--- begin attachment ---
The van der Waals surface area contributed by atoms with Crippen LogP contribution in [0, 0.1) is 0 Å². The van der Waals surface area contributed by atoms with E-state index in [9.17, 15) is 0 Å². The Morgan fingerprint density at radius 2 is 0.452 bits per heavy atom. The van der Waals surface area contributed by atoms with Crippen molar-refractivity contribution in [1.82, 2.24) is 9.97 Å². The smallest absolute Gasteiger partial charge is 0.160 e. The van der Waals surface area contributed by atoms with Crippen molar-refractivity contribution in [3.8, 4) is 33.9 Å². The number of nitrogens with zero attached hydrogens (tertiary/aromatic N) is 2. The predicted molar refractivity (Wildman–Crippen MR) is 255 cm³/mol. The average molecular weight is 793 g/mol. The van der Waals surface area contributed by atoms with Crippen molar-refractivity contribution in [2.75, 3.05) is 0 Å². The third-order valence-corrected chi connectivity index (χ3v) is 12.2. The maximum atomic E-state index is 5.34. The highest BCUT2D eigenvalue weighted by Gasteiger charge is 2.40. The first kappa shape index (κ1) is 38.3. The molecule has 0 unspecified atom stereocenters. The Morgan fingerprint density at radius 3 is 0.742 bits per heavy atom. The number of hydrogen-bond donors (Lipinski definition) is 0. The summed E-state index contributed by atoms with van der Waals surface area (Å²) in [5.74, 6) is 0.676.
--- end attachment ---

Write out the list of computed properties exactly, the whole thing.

The van der Waals surface area contributed by atoms with Crippen LogP contribution in [0, 0.1) is 0 Å². The van der Waals surface area contributed by atoms with E-state index in [9.17, 15) is 0 Å². The Morgan fingerprint density at radius 2 is 0.452 bits per heavy atom. The van der Waals surface area contributed by atoms with Crippen molar-refractivity contribution in [1.82, 2.24) is 9.97 Å². The smallest absolute Gasteiger partial charge is 0.160 e. The van der Waals surface area contributed by atoms with Crippen molar-refractivity contribution in [3.8, 4) is 33.9 Å². The number of nitrogens with zero attached hydrogens (tertiary/aromatic N) is 2. The predicted molar refractivity (Wildman–Crippen MR) is 255 cm³/mol. The average molecular weight is 793 g/mol. The van der Waals surface area contributed by atoms with Crippen molar-refractivity contribution in [2.75, 3.05) is 0 Å². The third-order valence-corrected chi connectivity index (χ3v) is 12.2. The maximum atomic E-state index is 5.34. The highest BCUT2D eigenvalue weighted by Gasteiger charge is 2.40. The first kappa shape index (κ1) is 38.3. The molecule has 0 unspecified atom stereocenters. The Morgan fingerprint density at radius 3 is 0.742 bits per heavy atom. The number of hydrogen-bond donors (Lipinski definition) is 0. The summed E-state index contributed by atoms with van der Waals surface area (Å²) in [5.74, 6) is 0.676.